Affinity Consulting Blog


Who doesn’t roll their eyes at the thought of “another meeting?” But, while many of us think that it’s the volume of meetings that impacts our ability to get things done, there’s actually something far more dangerous to your productivity, and that’s the worst meeting you can have: “The meeting after the meeting.”

We’ve all been there. We’re engaged in a conversation, meeting or presentation where something is said or done that rubs us the wrong way. It feels personal, or at the very least it feels “wrong.”

So what do we do after that meeting adjourns?

We get on the phone, walk into our neighbor’s office or cube, or get on our IM to complain about what just happened. When we’re done, we feel so much better. After all, we’ve usually found a comforting ear or an outlet for our frustrations.

But here’s what’s wrong.

What we’ve done to fix the problem – that thing that bothered us so - amounts to absolutely zero.

And we’ve not only wasted our time rehashing the infraction, we’ve wasted another person’s time as well. And that means less time to spend delivering service to our clients; and potentially coloring another’s perception of the issue at hand.

Meanwhile, the person who has wronged us with their work product, proposal or words is blissfully unaware that they’ve caused damage. And that means they are likely to repeat the same behavior again – repeating the cycle of wasted time and energy.

So how do we eliminate the worst meeting?

It’s not easy – but you can do it. And it involves setting some ground rules in your culture and management approach.

The first thing we recommend is implementing a firm-wide understanding of how to deal with someone who brings a problem to you, that is not a problem you created. This happens a lot when we are managers, or main points of contact for others in the firm.

When someone vents to you there are only three possible responses:

1. What did that person who you are upset with say to you when you talked to them about it?

2. If you haven’t talked to them about it, when are you going to do that and do you need my help?

3. If you aren’t willing to talk about it, are you ready to live with it and not be negative about it?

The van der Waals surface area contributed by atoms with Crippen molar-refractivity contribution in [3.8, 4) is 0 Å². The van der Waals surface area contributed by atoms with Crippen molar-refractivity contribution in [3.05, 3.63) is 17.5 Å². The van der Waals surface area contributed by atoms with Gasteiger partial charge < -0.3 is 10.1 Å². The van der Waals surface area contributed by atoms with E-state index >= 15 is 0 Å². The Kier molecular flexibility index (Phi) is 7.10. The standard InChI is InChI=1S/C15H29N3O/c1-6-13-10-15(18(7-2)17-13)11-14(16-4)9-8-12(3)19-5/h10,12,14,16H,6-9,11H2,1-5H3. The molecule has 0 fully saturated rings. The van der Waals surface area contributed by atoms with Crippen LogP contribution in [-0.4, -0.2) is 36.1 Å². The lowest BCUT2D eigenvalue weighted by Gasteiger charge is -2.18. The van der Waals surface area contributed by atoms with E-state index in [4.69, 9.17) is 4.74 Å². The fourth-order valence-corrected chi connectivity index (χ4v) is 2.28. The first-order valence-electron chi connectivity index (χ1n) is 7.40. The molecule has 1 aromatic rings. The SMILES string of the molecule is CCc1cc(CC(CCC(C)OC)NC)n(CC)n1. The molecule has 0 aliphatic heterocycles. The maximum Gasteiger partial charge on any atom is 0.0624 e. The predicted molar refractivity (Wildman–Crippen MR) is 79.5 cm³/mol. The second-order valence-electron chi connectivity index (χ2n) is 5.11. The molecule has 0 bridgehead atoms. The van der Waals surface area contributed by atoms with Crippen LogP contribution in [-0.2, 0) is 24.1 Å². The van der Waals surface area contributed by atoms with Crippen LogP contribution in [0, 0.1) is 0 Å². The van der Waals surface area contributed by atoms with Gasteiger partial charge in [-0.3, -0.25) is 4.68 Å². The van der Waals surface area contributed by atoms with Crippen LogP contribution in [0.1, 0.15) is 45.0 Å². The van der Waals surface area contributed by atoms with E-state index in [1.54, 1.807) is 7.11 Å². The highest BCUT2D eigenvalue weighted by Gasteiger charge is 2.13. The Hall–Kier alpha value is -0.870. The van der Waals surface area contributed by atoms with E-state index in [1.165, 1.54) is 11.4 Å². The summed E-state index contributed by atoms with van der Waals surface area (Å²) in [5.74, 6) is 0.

This approach challenges people in your firm to deal with those who can help solve the issues that exist, versus spinning their wheels in frustrating “just hoping” bad behavior will stop. It also reclaims the time of your team members to address the responsibilities of their job without spending hours “caught up in drama” or working late to make up time that was lost in the “meetings after meetings.”

While this approach may seem easy, it’s not. It’s the hard work of communicating difficult things. And that means that you need to invest the time in learning how different members of your team – those who work for you, with you, and for whom you work – communicate and then putting in the work to learn skills to effectively get a message across to another.

I’m sure some of you are saying “this is fluff” or “we have real work to do.” And I get it.

But the business benefits of successful communication are well-founded.

Author Patrick Lencioni has written multiple books on the challenges of leadership, communication and working within teams as well as the impact of doing one, or all, poorly.

In perhaps his most popular book, “The Five Dysfunctions of a Team” Lencioni outlines five main obstacles that prevent a team from accomplishing their goals, and, not surprisingly points to a foundation built – or broken – in communication.

Without open and honest discussion - that is founded in an ability to share all of one’s concerns and opinions with colleagues - Lencioni opines that it becomes almost impossible to have a truly proofed plan or shared goal. And without that, team members never fully commit to the plan, let alone achieving the results.

So as petty as an inter-office spat can seem, or that 15 minutes complaining about a co-worker or decision, each of those “meetings after a meeting” slowly erodes the foundation of effectiveness within your firm or team.

Demand that you and your colleagues use your time more effectively, and get things done more efficiently by building strong communication among team members and cancelling all the worst meetings you can have!

If you are looking to find tools or processes to address the five dysfunctions in your firm, or simply want to improve the communication within your team, contact your trusted advisors at Affinity Consulting Group for more information on DISC Communication Profiles, firm retreats, or in-house communication training. This email address is being protected from spambots. You need JavaScript enabled to view it.

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